By Adam Smith on May 31st, 2012 at 5:04 pm.
Currently debuting exclusively in the Bundle in a Box, which contains several superb adventure games, The Sea Will Claim Everything is Jonas Kyratzes’ first commercial game. With illustrations by Verena Kyratzes that could happily sit in the kind of book that would have made ten-year old Adam very happy indeed and overflowing with imagination and creativity, it’s wordy and, at times, wonderful, but then there are the other times. Here’s wot I think.
Jonas Kyratzes makes games in at least two distinct varieties. There are the bleak minimalist fictions of The Infinite Ocean and Phenomenon 32, and there are the storybook adventures set in the Lands of Dream, a series of geographically connected games. Perhaps phantasmageographically connected would be more accurate as there’s a distinct lack of sense to the locations. These lands are less of dream and more of deliberate nonsense, aiming for the wonder that can bring but, for a variety of reasons, not always quite grasping it.
If you haven’t played previous entries, which include The Book of Living Magic that disappointed John but pleased a great deal of people, here’s what you need to know. Each area of the game has an illustration with scores of things scattered around it that the player can click on. Interacting usually leads to nothing more than a textual description and this is a game with a great deal of text, although often delivered in snack-sized phrases. A room may have mushrooms growing on the floor and walls. Clicking on each individual one will lead to a tiny joke, dollop of wordplay or slice of surrealism.
There are puzzles, mostly involving more back and forth fetching than a golden retriever’s perfect day in the park, but it’s a game to be read as much as to be solved. The ‘fetching’ doesn’t necessarily involve objects, it’s more often topics of conversation, added to an eventually massive list as progress is made. Despite the graphical interface, which is designed as a window for the player to peer through into the world, most of the enjoyment is found in the many words, both descriptive and conversational. It stands to reason, then, that any individual appreciation of The Sea Will Claim Everything will depend almost entirely upon an appreciation of those words.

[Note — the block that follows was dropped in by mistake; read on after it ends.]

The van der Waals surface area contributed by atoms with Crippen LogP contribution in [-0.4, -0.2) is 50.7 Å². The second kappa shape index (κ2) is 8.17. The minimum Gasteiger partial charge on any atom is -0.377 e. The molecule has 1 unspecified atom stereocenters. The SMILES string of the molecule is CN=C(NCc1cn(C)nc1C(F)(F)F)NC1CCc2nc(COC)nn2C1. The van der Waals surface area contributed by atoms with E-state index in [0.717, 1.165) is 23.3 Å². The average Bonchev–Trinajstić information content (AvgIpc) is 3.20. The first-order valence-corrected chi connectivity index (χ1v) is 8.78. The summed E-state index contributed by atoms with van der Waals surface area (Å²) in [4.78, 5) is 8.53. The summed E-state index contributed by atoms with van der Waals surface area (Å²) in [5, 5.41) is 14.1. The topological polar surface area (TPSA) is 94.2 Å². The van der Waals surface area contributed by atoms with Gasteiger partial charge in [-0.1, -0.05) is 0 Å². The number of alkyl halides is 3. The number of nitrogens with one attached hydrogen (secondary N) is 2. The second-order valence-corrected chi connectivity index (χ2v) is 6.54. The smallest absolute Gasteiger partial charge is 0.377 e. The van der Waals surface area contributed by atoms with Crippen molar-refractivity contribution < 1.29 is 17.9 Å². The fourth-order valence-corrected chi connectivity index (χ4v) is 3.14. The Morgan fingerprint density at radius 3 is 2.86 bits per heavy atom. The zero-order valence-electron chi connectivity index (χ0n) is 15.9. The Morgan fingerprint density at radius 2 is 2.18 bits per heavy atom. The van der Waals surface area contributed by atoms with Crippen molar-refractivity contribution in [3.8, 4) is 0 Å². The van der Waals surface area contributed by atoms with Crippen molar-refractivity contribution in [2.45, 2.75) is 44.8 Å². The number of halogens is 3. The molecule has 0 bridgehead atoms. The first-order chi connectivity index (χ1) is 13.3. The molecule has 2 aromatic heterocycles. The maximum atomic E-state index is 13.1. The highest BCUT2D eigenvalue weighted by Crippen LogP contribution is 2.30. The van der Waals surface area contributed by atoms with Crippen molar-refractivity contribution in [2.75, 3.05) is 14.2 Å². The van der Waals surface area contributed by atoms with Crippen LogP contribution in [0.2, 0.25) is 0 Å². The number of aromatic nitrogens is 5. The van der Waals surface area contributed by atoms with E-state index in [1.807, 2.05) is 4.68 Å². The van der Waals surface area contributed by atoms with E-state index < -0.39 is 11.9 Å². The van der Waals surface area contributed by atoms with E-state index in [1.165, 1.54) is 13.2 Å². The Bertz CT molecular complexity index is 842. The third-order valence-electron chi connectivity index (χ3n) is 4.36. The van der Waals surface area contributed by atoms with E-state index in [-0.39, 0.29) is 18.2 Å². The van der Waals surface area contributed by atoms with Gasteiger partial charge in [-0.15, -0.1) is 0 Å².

Here’s the problem. Sometimes it’s touching, sometimes it’s comic, sometimes it’s cheerful, sometimes it’s a little bit glum – whatever else it is, it’s always strange and that strangeness often fails to cohere. Some sentences are riddled with the game’s own brand of biotechnobabble while others rely on the joy in unexpected rhymes and inventive interpretations. There’s a huge amount of creativity in all of this but at times it can feel directionless.
With a plot about a living building, home to a biotech druid, in the process of having a foreclosure forced upon it, Jonas blends concerns with creation. At times there are tantalising links to the real world, not least of all in the discovery of works by genuine authors alongside books of pure imagination, and there are many allusions to writings and happenings from our world in all manner of unexpected places, not just in the title itself. The actual quantity of stuff to discover and consider is impressive but there are so many strands that instead of complexity of thought or feeling there’s an eventual sense of disarray.